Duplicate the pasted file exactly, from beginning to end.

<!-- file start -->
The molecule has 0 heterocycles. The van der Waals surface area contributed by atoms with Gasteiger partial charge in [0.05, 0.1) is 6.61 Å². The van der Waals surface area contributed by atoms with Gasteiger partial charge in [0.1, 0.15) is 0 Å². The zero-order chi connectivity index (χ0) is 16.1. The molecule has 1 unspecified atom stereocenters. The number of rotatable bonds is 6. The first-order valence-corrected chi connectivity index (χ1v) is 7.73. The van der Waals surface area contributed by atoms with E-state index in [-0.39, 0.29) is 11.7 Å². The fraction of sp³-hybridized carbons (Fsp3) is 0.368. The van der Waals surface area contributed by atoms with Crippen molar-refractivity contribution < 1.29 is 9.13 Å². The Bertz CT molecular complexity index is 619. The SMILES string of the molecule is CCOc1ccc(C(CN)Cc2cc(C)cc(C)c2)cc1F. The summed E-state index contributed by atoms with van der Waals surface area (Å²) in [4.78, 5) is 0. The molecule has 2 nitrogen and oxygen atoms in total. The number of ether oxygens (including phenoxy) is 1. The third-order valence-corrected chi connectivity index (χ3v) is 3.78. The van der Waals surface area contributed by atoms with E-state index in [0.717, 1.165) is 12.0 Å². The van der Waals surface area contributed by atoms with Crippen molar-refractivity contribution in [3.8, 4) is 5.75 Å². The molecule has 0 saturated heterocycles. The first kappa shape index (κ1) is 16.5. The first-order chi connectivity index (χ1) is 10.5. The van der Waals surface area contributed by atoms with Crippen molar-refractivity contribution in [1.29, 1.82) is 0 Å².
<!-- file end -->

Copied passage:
The molecule has 0 heterocycles. The van der Waals surface area contributed by atoms with Gasteiger partial charge in [0.05, 0.1) is 6.61 Å². The van der Waals surface area contributed by atoms with Gasteiger partial charge in [0.1, 0.15) is 0 Å². The zero-order chi connectivity index (χ0) is 16.1. The molecule has 1 unspecified atom stereocenters. The number of rotatable bonds is 6. The first-order valence-corrected chi connectivity index (χ1v) is 7.73. The van der Waals surface area contributed by atoms with E-state index in [-0.39, 0.29) is 11.7 Å². The fraction of sp³-hybridized carbons (Fsp3) is 0.368. The van der Waals surface area contributed by atoms with Crippen molar-refractivity contribution < 1.29 is 9.13 Å². The Bertz CT molecular complexity index is 619. The SMILES string of the molecule is CCOc1ccc(C(CN)Cc2cc(C)cc(C)c2)cc1F. The summed E-state index contributed by atoms with van der Waals surface area (Å²) in [4.78, 5) is 0. The molecule has 2 nitrogen and oxygen atoms in total. The number of ether oxygens (including phenoxy) is 1. The third-order valence-corrected chi connectivity index (χ3v) is 3.78. The van der Waals surface area contributed by atoms with E-state index in [0.717, 1.165) is 12.0 Å². The van der Waals surface area contributed by atoms with Crippen molar-refractivity contribution in [3.8, 4) is 5.75 Å². The molecule has 0 saturated heterocycles. The first kappa shape index (κ1) is 16.5. The first-order chi connectivity index (χ1) is 10.5. The van der Waals surface area contributed by atoms with Crippen molar-refractivity contribution in [1.29, 1.82) is 0 Å².